In addition to the above advantages, the “footprint” of the tire can be measured where the applied force direction is the radial direction of the tire. The “footprint” 13 of a rotating tire 14 is the part of the circumferential length of the tire that is in contact with the surface 15 which the rotating tire 14 contacts (for example, the ground in the case of a vehicle tire), as shown in FIG. 4. The footprint length depends on the absolute tire pressure and the load condition of the tire. The radial acceleration is zero at the footprint 13 of the tire 14, that is, between a leading edge 17 and a trailing edge 18 of the tire 14. Therefore the switch 1 is open and the power source 5 is disconnected from the electrical component of the device to be powered while the switch 1 is within the footprint region 13. The radial acceleration of the tire is greater than zero at all points that do not form part of the footprint. By monitoring the on-off time of the power source 5 during rotation of the tire 14 or a wheel 16 on which the tire 14 is installed, the length of the footprint 13 can be calculated and hence the vertical load and/or the center of mass of, for example, a vehicle incorporating the tire 14 can be determined (provided that the speed that the tire 14 is traveling along the surface 15, for example the speed of the vehicle, is known).

FIG. 5 shows how the above effect is used to measure the footprint. The voltage (V) supplied through the switch 1 is measured against time as the switch 1 rotates with the tire 14. The period of time tfoot when the voltage is zero is a measurement of the time during which the switch 1 is at the tire footprint 13 between the leading edge 17 and trailing edge 18 and is therefore open. Hence, the switch will open from a closed state as it enters the tire footprint 13 and the radial acceleration becomes zero, and it will close again upon leaving the footprint once the acceleration exceeds the threshold acceleration. Additionally, if the absolute pressure of the tire 14 is measured simultaneously, the vertical load on the tire 14 can be determined.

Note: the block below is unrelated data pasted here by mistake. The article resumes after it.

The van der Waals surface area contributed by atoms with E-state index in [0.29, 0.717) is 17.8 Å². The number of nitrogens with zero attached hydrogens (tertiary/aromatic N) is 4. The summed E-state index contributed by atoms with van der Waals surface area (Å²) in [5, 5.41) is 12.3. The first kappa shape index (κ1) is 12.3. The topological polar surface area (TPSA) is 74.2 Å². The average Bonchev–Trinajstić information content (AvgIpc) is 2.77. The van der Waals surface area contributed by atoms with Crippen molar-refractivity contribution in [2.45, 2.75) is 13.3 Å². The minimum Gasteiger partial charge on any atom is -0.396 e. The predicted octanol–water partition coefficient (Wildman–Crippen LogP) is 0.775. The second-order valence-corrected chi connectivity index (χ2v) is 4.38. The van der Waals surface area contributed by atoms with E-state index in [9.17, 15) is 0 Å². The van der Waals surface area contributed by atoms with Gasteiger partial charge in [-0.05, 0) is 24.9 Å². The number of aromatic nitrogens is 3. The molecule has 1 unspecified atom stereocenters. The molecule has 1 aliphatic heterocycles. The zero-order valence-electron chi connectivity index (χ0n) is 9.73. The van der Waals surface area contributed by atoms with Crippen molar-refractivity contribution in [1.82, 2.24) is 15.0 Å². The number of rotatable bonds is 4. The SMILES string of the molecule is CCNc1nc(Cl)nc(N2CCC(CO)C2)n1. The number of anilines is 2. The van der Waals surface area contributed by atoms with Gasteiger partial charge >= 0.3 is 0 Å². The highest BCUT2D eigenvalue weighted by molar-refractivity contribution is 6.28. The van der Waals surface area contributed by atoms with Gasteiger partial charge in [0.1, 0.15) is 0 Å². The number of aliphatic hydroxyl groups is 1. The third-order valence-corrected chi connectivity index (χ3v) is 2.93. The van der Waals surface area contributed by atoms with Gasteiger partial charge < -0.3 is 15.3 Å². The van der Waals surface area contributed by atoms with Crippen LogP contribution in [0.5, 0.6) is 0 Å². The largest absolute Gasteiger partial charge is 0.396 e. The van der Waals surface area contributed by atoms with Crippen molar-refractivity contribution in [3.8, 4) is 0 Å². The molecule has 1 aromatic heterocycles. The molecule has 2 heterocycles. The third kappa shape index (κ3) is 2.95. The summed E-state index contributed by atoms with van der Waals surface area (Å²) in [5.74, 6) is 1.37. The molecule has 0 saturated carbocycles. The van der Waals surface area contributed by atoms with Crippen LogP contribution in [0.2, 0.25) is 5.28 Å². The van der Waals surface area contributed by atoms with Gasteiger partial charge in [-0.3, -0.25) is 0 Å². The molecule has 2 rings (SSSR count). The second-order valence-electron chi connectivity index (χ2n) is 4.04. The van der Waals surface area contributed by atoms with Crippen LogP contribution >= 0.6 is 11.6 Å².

FIG. 6 shows an electrical equivalence diagram of the mechanical switch 1 incorporated into a system, such as a TPMS, that is powered by the power source 5 upon closing the switch 1. A resistor 19 represents the internal series resistance of the power source 5, which is typically a battery or an energy harvester with a rectifier. A further resistance 20 represents the internal series resistance of the mechanical switch 1. A load 21 represents the electronic component, circuit or device, such as a TPMS, that the power source 5 is to be electrically connected to upon closing of the switch 1. A capacitor 22 secures smooth power supply voltage build-up as the switch 1 opens and closes. A further capacitor 23 illustrates the capacitive coupling of circuitry 24 for detecting the footprint signal.

FIG. 7 shows the build-up of the supply voltage Vs over the capacitor 22 of FIG. 6, the voltage across which is shown by Vfoot, after the threshold acceleration has been reached.

FIG. 8 shows a cross-sectional view of a tire incorporating the switch according to the invention. The mechanical switch 1, power source 5 and a sensor integrated circuit 25 are placed on a printed circuit board 26, preferably on the tire inner liner.

The mechanical switch 1 therefore provides a number of advantages over known systems. Extremely low stand-by currents are experienced owing to the opening of the switch in the absence of an applied force above a certain threshold value. Therefore, only the inherent power source leakage, which is around 1% of a typical battery's supply, is lost in this way, providing the power source with a much longer lifetime that could previously be obtained. When applied in a system such as a TPMS, inherent adjustable motion detection is provided at no additional cost. The footprint of a tire employing the switch, and hence the vertical load of a vehicle comprising the tire, can be determined. The switch is preferably manufactured using micro technology such as MEMS technology, providing a low cost manufacturing process owing to wafer processing techniques, a switch that is smaller in size and lighter in weight than known devices, and enabling micro electronic integration of the switch into a range of systems and locations.